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That burger flipper’s job matters as much as yours

That burger flipper’s job matters as much as yours

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Minimum wage hike bill passes first round at City Hall

Supporters for a minimum wage hike increase react to the debate on Tuesday, Aug. 25, 2015, as they watch from the upper gallery in the aldermanic chambers of City Hall in St. Louis. Photo by J.B. Forbes,

LaToya Caldwell loves her job. She’s eager to tell you just how much. She recently told a room full of Kansas City reporters how she enjoys making people smile in the middle of their busy days. LaToya’s work at Wendy’s, she told the reporters, is deeply satisfying. The job gives her purpose.

LaToya, who is active with the Stand Up KC fast-food organizing efforts, was asked recently why she didn’t get a new job. “I don’t want to be a nurse,” she responded. This sentiment is not unique to LaToya. Yet some people seem surprised that — for the most part — the men and women who work in jobs that happen to have low pay really love their work. LaToya’s work has dignity. Her work has value.

I was raised by folks who taught me to value all work. My parents encouraged me to go to college, but to never think I’m too good to empty trash cans, serve food or stock shelves. For years, I’ve had the privilege of working alongside restaurant servers when the Legislature tried to roll back wages for tipped employees, with fast-food employees organizing for the last two years in their high-profile efforts to fight for “$15 and a union,” and with home-care providers who recently secured important workplace protections. And it has deeply reinforced that every job, and every person who does it, deserves my respect.

The employees’ value is shockingly unnoticed by some of our Board of Aldermen. During the minimum wage bill debate, Alderman Steve Conway said many times in opposing strengthening pay for our community members that “We don’t need more burger flippers ... we don’t need store clerks.” Conway argued that individuals should seek out training for higher-paying, high-tech jobs instead of working for an increase in the city’s minimum wage. Alderman Conway is my neighbor, and we’ve worked together on other issues, but I couldn’t disagree more with him.

First, and on the most basic factual level, we do need more so-called “burger flippers.” In fact, the occupation with the most job openings projected in the next eight years in the St. Louis region is food service prep. What is the second-highest number of predicted employment openings? Those same “store clerks” Conway called out as unimportant and unnecessary.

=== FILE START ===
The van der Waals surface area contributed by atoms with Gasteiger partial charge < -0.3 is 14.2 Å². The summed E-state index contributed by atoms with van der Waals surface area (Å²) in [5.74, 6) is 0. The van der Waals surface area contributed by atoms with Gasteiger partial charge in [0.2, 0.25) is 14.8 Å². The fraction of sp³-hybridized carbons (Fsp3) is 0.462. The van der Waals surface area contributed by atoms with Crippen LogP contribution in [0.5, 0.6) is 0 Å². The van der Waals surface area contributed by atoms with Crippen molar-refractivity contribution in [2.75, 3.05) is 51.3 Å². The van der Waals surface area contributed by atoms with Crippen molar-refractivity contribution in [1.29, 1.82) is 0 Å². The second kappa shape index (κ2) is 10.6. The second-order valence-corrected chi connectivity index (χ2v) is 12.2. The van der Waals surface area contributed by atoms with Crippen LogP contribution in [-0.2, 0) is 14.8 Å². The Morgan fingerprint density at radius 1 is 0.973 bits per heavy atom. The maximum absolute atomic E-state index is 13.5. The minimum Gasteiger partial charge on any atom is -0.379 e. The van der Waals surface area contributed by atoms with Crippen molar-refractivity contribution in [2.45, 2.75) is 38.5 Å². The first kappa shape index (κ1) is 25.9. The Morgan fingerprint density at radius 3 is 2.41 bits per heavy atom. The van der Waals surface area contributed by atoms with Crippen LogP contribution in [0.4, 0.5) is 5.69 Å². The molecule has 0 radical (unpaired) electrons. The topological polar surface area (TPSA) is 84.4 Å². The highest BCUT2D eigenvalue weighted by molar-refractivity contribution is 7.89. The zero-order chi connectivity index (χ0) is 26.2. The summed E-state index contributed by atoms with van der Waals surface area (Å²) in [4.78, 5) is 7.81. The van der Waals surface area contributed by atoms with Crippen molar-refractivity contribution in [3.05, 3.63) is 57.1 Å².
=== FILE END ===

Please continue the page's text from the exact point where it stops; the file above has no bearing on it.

With election season underway, we’ve been inundated with tales of politicians’ character-building jobs in their youth — including burger flipping — before they got into politics. They want to relate to ordinary folks through their stories in order to win our vote and convince us they know the value of hard work. Yet time and again, once they are elected, they flip-flop on the burger flippers, not wanting to believe people who are poorly paid are hard-working and care about their work.

And mind you, the ancient myth of a kid working to just “build character” isn’t real anymore — if it ever was. The average age of a fast-food clerk is 32. In the time I’ve spent working alongside fast-food, retail and other employees in low-wage industries, I’ve seen that the young people in those jobs also deserved a fair return on their hard work. They were helping support their families’ expenses, or saving for skyrocketing tuition costs. Remember, society used to say women didn’t need decent wages because someone else was taking care of us. Now they’re saying the same about young workers.

The Economic Policy Institute just updated its “Family Budget Calculator” for the St. Louis region. To make a modest, but stable living, a worker must make a full-time wage of $22 for one adult and one child. Right now, none of the top five occupations needed in our regional economy come anywhere close to this wage. That’s because a handful of handsomely paid corporate CEOs decided to invest in themselves, their shareholders and politicians — not the people who make their companies run.

But our community can choose to reward all work and put families first. Our economy runs on every kind of work — from cleaning bathrooms to writing computer code. Those who do the work that keeps our region thriving also need to be able to take care of their loved ones and lead a decent life. So let’s recognize and value the dignity of all work and make sure it sustains our families.

Lara Granich is the director of Missouri Jobs With Justice.

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